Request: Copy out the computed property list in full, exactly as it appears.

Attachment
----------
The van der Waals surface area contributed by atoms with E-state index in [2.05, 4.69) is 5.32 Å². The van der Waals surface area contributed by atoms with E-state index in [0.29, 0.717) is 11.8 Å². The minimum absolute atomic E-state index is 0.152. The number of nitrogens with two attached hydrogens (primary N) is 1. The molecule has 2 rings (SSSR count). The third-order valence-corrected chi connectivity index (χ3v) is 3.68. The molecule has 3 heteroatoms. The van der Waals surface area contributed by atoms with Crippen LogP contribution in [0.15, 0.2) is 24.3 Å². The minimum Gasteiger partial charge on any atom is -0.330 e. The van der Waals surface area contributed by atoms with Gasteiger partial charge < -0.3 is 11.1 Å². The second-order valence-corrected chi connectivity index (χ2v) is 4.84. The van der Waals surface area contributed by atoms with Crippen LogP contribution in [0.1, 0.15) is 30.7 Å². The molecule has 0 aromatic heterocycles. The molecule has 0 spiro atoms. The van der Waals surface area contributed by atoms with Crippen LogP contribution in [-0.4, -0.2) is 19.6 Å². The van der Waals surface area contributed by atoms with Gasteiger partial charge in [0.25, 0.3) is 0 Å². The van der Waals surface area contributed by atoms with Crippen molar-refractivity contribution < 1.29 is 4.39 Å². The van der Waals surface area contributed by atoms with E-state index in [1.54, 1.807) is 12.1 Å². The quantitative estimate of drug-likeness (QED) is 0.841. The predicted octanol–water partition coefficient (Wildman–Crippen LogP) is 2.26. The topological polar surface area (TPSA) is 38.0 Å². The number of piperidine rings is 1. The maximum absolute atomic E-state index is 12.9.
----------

The van der Waals surface area contributed by atoms with E-state index in [2.05, 4.69) is 5.32 Å². The van der Waals surface area contributed by atoms with E-state index in [0.29, 0.717) is 11.8 Å². The minimum absolute atomic E-state index is 0.152. The number of nitrogens with two attached hydrogens (primary N) is 1. The molecule has 2 rings (SSSR count). The third-order valence-corrected chi connectivity index (χ3v) is 3.68. The molecule has 3 heteroatoms. The van der Waals surface area contributed by atoms with Crippen LogP contribution in [0.15, 0.2) is 24.3 Å². The minimum Gasteiger partial charge on any atom is -0.330 e. The van der Waals surface area contributed by atoms with Gasteiger partial charge < -0.3 is 11.1 Å². The second-order valence-corrected chi connectivity index (χ2v) is 4.84. The van der Waals surface area contributed by atoms with Crippen LogP contribution in [0.1, 0.15) is 30.7 Å². The molecule has 0 aromatic heterocycles. The molecule has 0 spiro atoms. The van der Waals surface area contributed by atoms with Crippen LogP contribution in [-0.4, -0.2) is 19.6 Å². The van der Waals surface area contributed by atoms with Gasteiger partial charge in [0.25, 0.3) is 0 Å². The van der Waals surface area contributed by atoms with Crippen molar-refractivity contribution < 1.29 is 4.39 Å². The van der Waals surface area contributed by atoms with E-state index in [1.54, 1.807) is 12.1 Å². The quantitative estimate of drug-likeness (QED) is 0.841. The predicted octanol–water partition coefficient (Wildman–Crippen LogP) is 2.26. The topological polar surface area (TPSA) is 38.0 Å². The number of piperidine rings is 1. The maximum absolute atomic E-state index is 12.9.